For playwright and theater director Jose Jeffrey Camañag, it’s not Judas’ betrayal of Jesus that makes him the ultimate bad guy.
That one of the disciples would cause the downfall of his own master is part and parcel of God’s “grand design” for the salvation of humanity, said Camañag.
Whether to follow such divine plan or stick to their own course is the dilemma that hounds every character in Daan ng Krus, a two-hour passion musical staged by Teatro Mensaheros and the Valenzuela City Center for the Performing Arts at the Valenzuela People’s Park Amphitheater evenings of April1 and 2. Camañag was the librettist and director.
For instance, Camañag said, Mary Magdalene begins as a prostitute but would later become one of Jesus’ believers. Peter, wanting to save himself from people’s persecution and arrest by authorities, denies knowing Jesus three times but repents in the end. Mary knows full well the dangers of challenging the religious status quo in Israel and could have kept her son from doing so, but she never did.
“Pero si Judas, ang ginawa niya, nagpakamatay pa siya, kinuha pa niya ang pinakamagandang regalo ng Diyos sa kanya, ang buhay niya (But what Judas did, he killed himself, putting to waste the greatest gift God gave him, his own life),” said Camañag.
“Minsan, akala natin, hirap na hirap na tayo, parang hindi na tayo inintindi ng Diyos. Pero kung ikukumpara ‘yon sa hirap ni Christ, parang wala iyon, ni katiting (Sometimes, problems could weigh us down and we think God has forsaken us. But side by side the pain Jesus bore, our own pain is nothing) said Camañag.
“If you will just accept everything and follow God’s will, you will realize that grand design and its beauty,” said Camanag.
This beauty is what Daan attempted to present audiences, through pop songs and jazz dance.
Daan began as a cenaculo, a traditional play depicting the cross-bearing Christ's route to Golgotha where he would be crucified with two convicts, performed along a street instead of onstage. Camañag’s grandfather was the progenitor of the cenaculo held during Lent in the San Antonio de Padua Parish in Cavite City.
Camañag took the helm in 1993 and initiated changes, reinventing the street play into a 30-minute musical with eight songs. Younger brother Roeder, who is now a theater celebrity, would begin his essay of Jesus.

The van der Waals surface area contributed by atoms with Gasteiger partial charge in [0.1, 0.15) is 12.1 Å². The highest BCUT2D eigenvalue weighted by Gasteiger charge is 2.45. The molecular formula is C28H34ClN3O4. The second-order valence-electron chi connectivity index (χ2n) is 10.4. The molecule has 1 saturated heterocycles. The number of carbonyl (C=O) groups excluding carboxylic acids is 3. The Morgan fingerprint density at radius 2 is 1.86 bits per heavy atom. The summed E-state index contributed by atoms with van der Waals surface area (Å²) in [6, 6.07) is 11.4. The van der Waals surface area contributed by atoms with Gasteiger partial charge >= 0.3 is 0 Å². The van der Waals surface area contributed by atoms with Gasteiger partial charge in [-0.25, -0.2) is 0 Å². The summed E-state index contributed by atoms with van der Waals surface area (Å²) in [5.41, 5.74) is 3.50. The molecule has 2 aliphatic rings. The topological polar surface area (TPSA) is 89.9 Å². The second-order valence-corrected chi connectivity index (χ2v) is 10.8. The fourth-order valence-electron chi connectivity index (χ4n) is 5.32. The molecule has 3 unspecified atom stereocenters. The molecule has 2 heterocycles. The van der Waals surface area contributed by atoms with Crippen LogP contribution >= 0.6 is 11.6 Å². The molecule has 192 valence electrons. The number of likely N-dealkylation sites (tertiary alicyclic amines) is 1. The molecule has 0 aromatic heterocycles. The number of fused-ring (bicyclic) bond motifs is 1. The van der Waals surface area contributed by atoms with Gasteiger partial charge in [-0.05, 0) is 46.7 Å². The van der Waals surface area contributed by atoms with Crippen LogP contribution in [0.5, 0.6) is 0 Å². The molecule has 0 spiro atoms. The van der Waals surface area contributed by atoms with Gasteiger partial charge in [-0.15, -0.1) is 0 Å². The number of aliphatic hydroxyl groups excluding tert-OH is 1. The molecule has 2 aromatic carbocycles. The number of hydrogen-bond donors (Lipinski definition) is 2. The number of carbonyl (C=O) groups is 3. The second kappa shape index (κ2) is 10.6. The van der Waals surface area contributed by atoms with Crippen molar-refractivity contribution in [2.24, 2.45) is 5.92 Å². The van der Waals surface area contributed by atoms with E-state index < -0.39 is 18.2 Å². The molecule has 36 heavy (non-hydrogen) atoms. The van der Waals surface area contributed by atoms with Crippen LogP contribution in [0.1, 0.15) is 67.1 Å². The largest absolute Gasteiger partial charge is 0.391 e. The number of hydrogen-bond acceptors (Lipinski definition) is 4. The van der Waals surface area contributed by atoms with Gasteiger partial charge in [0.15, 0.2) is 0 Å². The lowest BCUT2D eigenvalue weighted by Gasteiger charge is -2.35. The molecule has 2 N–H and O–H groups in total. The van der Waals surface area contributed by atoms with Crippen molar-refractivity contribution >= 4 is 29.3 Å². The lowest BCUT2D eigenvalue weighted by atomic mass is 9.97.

In 2008, Daan was first performed in Valenzuela City in observance of the Holy Week. It later expanded into a full-length, 28-song musical in 2009.
Since then, the passion musical has gained renown as what Camañag calls a “sang-through”, a form where spoken lines are scant and the story told largely through songs. Jesse Lucas would provide the music to Camañag’s libretto, which, despite the music’s pop flavor, retained a classical diction.
“I think for us Filipinos, mas madaling lenggwahe sa atin ang musika (I think for us Filipinos, music is an easier language to understand),” said Camañag.
In a 2013 interview, Camañag said the sang-through format also proved appealing to an audience whose attention span has become shorter.
For instance, “Magpuri sa Kalangitan” seamlessly strings together scenes from the annunciation – the angel Gabriel appearing to Mary to tell her that she would give birth to the savior – through the adult Jesus beginning to assemble the disciples, and does it in around four minutes.
Prior to the Amphitheater, Daan had been perfomed at the Valenzuela City Auditorium, where most of the audience are students of the city government-run Pamantasan ng Lungsod ng Valenzuela. The Auditorium is now being renovated.
The move to a bigger venue – the Amphitheater can seat 2,000 − inspired but a single adjustment, one that involves blockings, or the positions of the actors onstage. Otherwise, Daan – from narrative to stage set – remains unchanged from the 2009 version.
Piquing curiosity of audiences through the years is Daan’s cleverly designed set which consists of sliding panels. Like Japanese fusuma doors, panels would part and dramatically let in a character, among its other varied, creative uses.
Camañag said he wanted the panels to mimic the camera movements in a film, the way a camera would pan, tilt, or track through a scene.
Most of all, the panels stands for “the walls that cage us,” Camañag said. “Kailangan nating kumawala sa mga walls na iyon. Jesus always break those walls (We have to get out of the walls. It’s Jesus who always break those walls).
Daan ng Krus. Produced by Teatro Mensaheros and the Valenzuela City Center for the Performing Arts last April 1-2, 2015. Venue: Valenzuela People’s Park Amphitheater. Written, choreographed, and directed by Jose Jeffrey Camañag. Cast: Roeder Camañag as Hesus; Tex Ordonez as Maria; Lodie Atis as Magdalena; Rommel Arata as Hudas; Ronald Concepcion as Pedro; Christopher Dy-tioco as Barabas; Cyrel Balderama as Satanas; Jhilon Biais as Poncio Pilato; actors from Teatro Mensahero and the Valenzuela City Center for the Performing Arts as the ensemble. Musical direction by Jesse Lucas. Production Design by Darwin Dizon and Darby Dizon. Lighting design by Michael King Urrieta. Dance coaching by Arnie Umayam.